After he convinced a Chattanooga jury in 1964 to convict Jimmy Hoffa of jury tampering, prosecutor James F. Neal found himself at the heart of many more headline-making trials — both as prosecutor and defense attorney.
Mr. Neal also prosecuted President Nixon’s Chief of Staff H.R. Haldeman and Domestic Affairs Adviser John Ehrlichman in the Watergate trials, and he defended Exxon after the oil spill from the tanker Exxon Valdez in Alaska.
What few know is that Mr. Neal, who now practices in Nashville, also defended Edward Partin after the Teamster informant helped the Kennedy administration bring down Mr. Hoffa.
“I defended Edward Partin three times around the country,” Mr. Neal said this week while in Chattanooga for the annual meeting of the U.S. Court of Appeals for the 6th Circuit. “You have to understand that Kennedy people are loyal people, and Partin stood up for us.”
Chattanooga attorney Gary Lander, who worked for Mr. Neal in his defense practice in the early 1970s, recalled that Mr. Neal “was extremely grateful and loyal to Partin,” who wore a wire for the government to record Teamster conversations, Mr. Lander said.
“He was very busy, and we worked very hard on it,” Mr. Lander said of Mr. Neal’s defense for Mr. Partin. “Mr. Neal is a brilliant defense attorney and thorough researcher. I learned an awful lot from him.”
The list of Mr. Neal’s successful prosecutions and defenses stretched forward.
In Tennessee, he successfully prosecuted Z.T. “Tommy” Osborn, the Nashville attorney charged with helping the Teamsters tamper with jurors in the Test Fleet trial that led to Mr. Hoffa’s indictment on jury tampering. In 1967, he returned to Chattanooga to defend one-time Hamilton County sheriff and Chattanooga City Commissioner James “Bookie” Turner on charges of conspiring to control illegal whiskey trade while serving on the City Commission. Mr. Turner, now deceased, was not convicted and went on to win re-election to the commission.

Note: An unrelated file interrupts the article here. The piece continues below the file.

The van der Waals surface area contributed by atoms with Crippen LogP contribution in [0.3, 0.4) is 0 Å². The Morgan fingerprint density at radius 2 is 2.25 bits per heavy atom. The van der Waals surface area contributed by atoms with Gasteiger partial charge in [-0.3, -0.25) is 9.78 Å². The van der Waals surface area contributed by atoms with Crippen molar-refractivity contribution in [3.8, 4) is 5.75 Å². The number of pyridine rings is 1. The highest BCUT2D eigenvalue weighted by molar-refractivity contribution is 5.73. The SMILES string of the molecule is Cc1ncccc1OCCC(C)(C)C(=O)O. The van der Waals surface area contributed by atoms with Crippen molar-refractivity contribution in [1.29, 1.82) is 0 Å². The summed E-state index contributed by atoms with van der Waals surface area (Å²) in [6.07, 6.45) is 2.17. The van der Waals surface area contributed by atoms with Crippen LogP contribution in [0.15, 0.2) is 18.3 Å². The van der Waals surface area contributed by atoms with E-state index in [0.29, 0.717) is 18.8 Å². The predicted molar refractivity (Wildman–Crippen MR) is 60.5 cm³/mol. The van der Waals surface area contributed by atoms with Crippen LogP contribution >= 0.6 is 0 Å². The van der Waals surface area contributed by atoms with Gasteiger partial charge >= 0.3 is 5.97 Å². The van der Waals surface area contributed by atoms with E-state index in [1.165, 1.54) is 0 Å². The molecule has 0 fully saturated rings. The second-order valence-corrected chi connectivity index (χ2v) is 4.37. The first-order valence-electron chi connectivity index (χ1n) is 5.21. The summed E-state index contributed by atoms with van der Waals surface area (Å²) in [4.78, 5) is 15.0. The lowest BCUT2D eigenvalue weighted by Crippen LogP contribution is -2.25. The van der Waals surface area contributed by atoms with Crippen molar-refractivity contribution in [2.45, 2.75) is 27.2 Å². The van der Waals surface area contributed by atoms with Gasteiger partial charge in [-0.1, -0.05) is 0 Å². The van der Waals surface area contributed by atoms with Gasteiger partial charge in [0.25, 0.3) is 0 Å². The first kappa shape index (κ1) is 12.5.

Nationally, Mr. Neal also won acquittal for Dr. “Nick” Nichopoulos, accused of authorizing prescriptions for drugs that contributed to Elvis Presley’s death, and he successfully defended movie director John Landis, who was charged with three counts of involuntary manslaughter after a helicopter crash during the filming of “Twilight Zone: The Movie” killed actor Vic Morrow and two child actors.
Mr. Neal defended Exxon after the oil spill caused by the Exxon Valdez. And he defended Ford Motor Co. when the automaker was charged with reckless homicide in the deaths of three young women killed when their Pinto’s gas tank exploded after a rear-end collision.
“I’ve been lucky to have good cases,” Mr. Neal said.
He said the Watergate case was “something akin to the Hoffa case, in that you couldn’t get in the courthouse because it was too crowded.”
“The biggest problem from my point as a prosecutor was dealing with crush of media at that time,” he said.
But the Watergate cases were not difficult to prosecute, he recalled.
“If the defense put a witness on the stand to give an innocent explanation of something, we’d play the White House tapes where they’d be saying, ‘Look, if we’re caught we’ll say X,’ which is what they were just saying on the stand.”
Pam Sohn has been reporting or editing Chattanooga news for 25 years. A Walden’s Ridge native, she began her journalism career with a 10-year stint at the Anniston (Ala.) Star. She came to the Chattanooga Times Free Press in 1999 after working at the Chattanooga Times for 14 years. She has been a city editor, Sunday editor, wire editor, projects team leader and assistant lifestyle editor. As a reporter, she also has covered the police, ...